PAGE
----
For immunoblotting studies, the proteins on the 2-DE gels were transblotted onto nitrocellulose membranes (Merck Millipore, Carrigtwohill, Ireland) using the western blot wet/tank transfer (Amersham Bioscience, Amersham, UK) under the running conditions of 20 V, 400 mA at 4 °C, overnight. The blotted membranes were blocked with 5% skimmed milk in PBS containing 0.05% Tween-20 (PBS-T) for 1 h and then probed with pooled bovine sera (diluted 1:400) confirmed to be infected with apicomplexan parasites, including N. caninum (N = 2), T. gondii (N = 3), C. parvum (N = 3), B. bovis (N = 4) and B. bigemina (N = 2) for 2 h. Pooled healthy bovine sera (N = 4) with no history of infection were used as negative controls. After washing with PBS-T, the membranes were incubated with horseradish peroxidase (HRP)-conjugated anti-bovine immunoglobulin G (Invitrogen, Waltham, MA, USA) at 1:2,000 dilution for 1 h. Ultra TMB-Blotting solution substrate (Thermo Fisher Scientific, Milton Park, UK) was used to visualise the antigen–antibody reactive spots, and then the protein spots specific to N. caninum infection were identified and compared with the immunoreactive spots specific to other apicomplexan parasites. Immunoreactive protein spots were excised from the silver-stained 2-DE gels and subjected to trypsin digestion.

In-gel digestion

Immunoreactive protein spots were manually excised from the silver-stained 2-DE gels. Gel pieces were de-stained at 4 °C overnight with 50% acetonitrile (ACN; Sigma-Aldrich) in 50 mM ammonium bicarbonate (Merck). The disulfide bonds in the proteins were reduced with 4 mM DTT in 50 mM ammonium bicarbonate at 60 °C for 15 min and then alkylated with 250 mM iodoacetamide at room temperature for 30 min in the dark. The reaction was quenched by 4 mM DTT in 50 mM ammonium bicarbonate for 5 min at room temperature, after which the entire solution was removed, and the gel pieces were dehydrated with acetonitrile. The gel pieces were digested with proteomics-grade trypsin (Sigma-Aldrich) in 50 mM ammonium bicarbonate at 37 °C overnight. The digested peptides were extracted by acetonitrile and dried in a vacuum centrifuge.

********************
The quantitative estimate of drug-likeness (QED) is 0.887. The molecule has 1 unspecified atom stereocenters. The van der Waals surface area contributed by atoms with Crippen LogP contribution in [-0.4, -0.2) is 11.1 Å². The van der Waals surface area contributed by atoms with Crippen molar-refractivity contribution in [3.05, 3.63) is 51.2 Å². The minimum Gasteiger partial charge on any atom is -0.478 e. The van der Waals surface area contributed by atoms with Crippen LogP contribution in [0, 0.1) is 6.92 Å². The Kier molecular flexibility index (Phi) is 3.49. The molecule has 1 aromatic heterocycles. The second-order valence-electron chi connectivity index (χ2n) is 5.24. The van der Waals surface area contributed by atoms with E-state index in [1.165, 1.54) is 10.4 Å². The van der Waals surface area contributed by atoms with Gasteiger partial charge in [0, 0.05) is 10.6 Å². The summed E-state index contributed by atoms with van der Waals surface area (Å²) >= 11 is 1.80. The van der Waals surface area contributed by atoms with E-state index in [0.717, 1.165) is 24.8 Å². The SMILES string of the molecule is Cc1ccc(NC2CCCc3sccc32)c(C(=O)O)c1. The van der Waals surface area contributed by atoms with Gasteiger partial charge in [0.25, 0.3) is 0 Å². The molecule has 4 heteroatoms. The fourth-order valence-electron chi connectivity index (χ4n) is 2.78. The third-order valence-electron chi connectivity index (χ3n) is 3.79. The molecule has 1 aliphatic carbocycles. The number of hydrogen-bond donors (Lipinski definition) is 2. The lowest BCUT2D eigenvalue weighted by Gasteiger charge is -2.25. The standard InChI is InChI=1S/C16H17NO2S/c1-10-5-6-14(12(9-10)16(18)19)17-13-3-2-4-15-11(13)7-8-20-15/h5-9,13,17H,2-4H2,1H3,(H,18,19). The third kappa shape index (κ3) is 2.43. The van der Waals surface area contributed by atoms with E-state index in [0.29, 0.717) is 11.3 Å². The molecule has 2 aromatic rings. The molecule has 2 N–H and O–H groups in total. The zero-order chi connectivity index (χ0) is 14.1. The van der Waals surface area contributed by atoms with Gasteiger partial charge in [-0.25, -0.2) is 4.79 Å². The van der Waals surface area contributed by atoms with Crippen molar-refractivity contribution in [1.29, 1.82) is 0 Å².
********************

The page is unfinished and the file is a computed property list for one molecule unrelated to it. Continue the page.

Mass spectrometry analysis (LC-MS/MS)

Dried tryptic peptides were redissolved in 0.1% formic acid. Each sample was injected and analysed for amino acid sequences using the UltiMate 3000 nano-liquid chromatography (nano-LC) system (Dionex, Camberley, UK). The mass spectra obtained from the mass spectrometry (MS) and tandem mass spectrometry (MS/MS) covered mass ranges of m/z 400–2000 and m/z 50–1500, respectively. A mascot generic file (.mgf) was generated using the data analysis software (Bruker Daltonics, Billerica, MA, USA). Mascot Daemon version 2.3.2 (Matrix Science, London, UK) was used to merge the .mgf files and identified the proteins. The National Center for Biotechnology Information (NCBI) ( was set as the protein sequence database, and ToxoDB Toxoplasma informatics resources ( were also used for protein identification. Peptides with 95% confidence were reported in this study to reduce false-positive results.


2-DE profile of N. caninum tachyzoite proteins